I recently purchased your 357 strength plan and began using it last week. I feel as though it is an awesome plan.I also have several other plans such as the bodyweight 1, military athlete for crossfitters, and the endurance cycle plan and am interested in buying the valor plan. My question is what plan do you think I should use after 357? I’m not training for anything specific right now although I don’t want my run times to take too big of a hit as they are apt to after I don’t train running for a while. Also do you think I can add some shorter distance sprints such as 200’s with 357 and if so how would you recommend incorporating this. Sorry for the length of the email and keep up the amazing programming.
Valor would be a great plan next (http://mtntactical.com/shop/valor/) following the strength focus of 357 Strength.
Valor combines work capacity and endurance, and is running and rucking- intensive. You’ll love the 1-mile repeats!
357 and sprinting? Sure, – just watch over training.
I’ve subscribed to LE Athlete and love your philosophy.
I am coming off a three month strength cycle and have ignored other areas to hit the strength standards from SSD website. I’ve reached those standards. However, now I struggle to complete the LE Athlete programming in regards to endurance and time. (I’m smoked and I’m well over an hour.)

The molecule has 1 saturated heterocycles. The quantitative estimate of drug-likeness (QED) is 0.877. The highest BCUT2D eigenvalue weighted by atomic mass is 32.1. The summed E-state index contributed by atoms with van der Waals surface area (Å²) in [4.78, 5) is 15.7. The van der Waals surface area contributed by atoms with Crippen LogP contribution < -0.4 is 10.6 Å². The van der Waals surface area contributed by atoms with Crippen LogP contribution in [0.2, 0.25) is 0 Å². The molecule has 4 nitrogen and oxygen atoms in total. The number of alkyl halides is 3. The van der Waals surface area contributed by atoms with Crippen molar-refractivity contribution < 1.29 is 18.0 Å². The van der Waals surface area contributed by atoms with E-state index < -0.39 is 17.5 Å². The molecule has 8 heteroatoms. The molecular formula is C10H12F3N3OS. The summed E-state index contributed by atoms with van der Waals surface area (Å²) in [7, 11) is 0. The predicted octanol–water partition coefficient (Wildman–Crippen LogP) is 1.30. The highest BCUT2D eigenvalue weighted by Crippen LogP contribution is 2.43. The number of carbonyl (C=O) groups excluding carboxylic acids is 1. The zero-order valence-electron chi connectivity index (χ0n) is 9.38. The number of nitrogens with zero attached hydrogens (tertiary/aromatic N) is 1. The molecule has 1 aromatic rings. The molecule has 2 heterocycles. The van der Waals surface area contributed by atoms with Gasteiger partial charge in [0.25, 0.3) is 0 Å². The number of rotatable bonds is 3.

Should I cap my training to time or a specific point in the programming? I know within a couple weeks I’ll be able to complete the programming as written.
In your second nutrition video, you spoke briefly of sweet potatoes at the end. How should I incorporate them into my eating? I love them in every form, but don’t want to go overboard.
Best regards to you and your team.
Don’t cap your time. Keep grinding.
No limit on sweet potatoes. I had a baked one with almond butter for breakfast. Awesome!!
I remember before your site was remodeled that you had a diagram of what the strength standards were. I found them on your new site under “Help” but I wanted further clarification on the following:
As well as BW exercises such as push ups, sit ups, squats, and running at varying distances. Thanks
Our squat clean strength standard for military athletes is 1.25 x Bodyweight for male athletes. For Mountain Athletes, I have a Hang Squat Clean strength standard of 1.1 x Bodyweight.
I don’t have strength standards for the Power Clean or Military Press.
I do have a relative strength test however – which is ….
1RM Front Squat
1RM Bench Press
1RM Power Clean
Divided by your Bodyweight. I’d like male athletes to be at 4.0 and female athletes to be at 3.0.
Haven’t put anything formal together yet for push ups, situps, squats, and running. But my guess right now, for general fitness, for men would be:
2 Minute Push up – 80x
2 Minute Situp – 80x
Max Bar Dips – 20
Max Strict Pull ups – 20
2-Mile Run – 14 min
5 Mile Run – 37:30
10 Mile Run – 80 Minutes.
I’m trying to decide between two training plans: Off-Season Strength for Endurance Athletes and the Dryland Ski Training Program. The product descriptions of both appear fairly similar, can you highlight the differences between the two programs?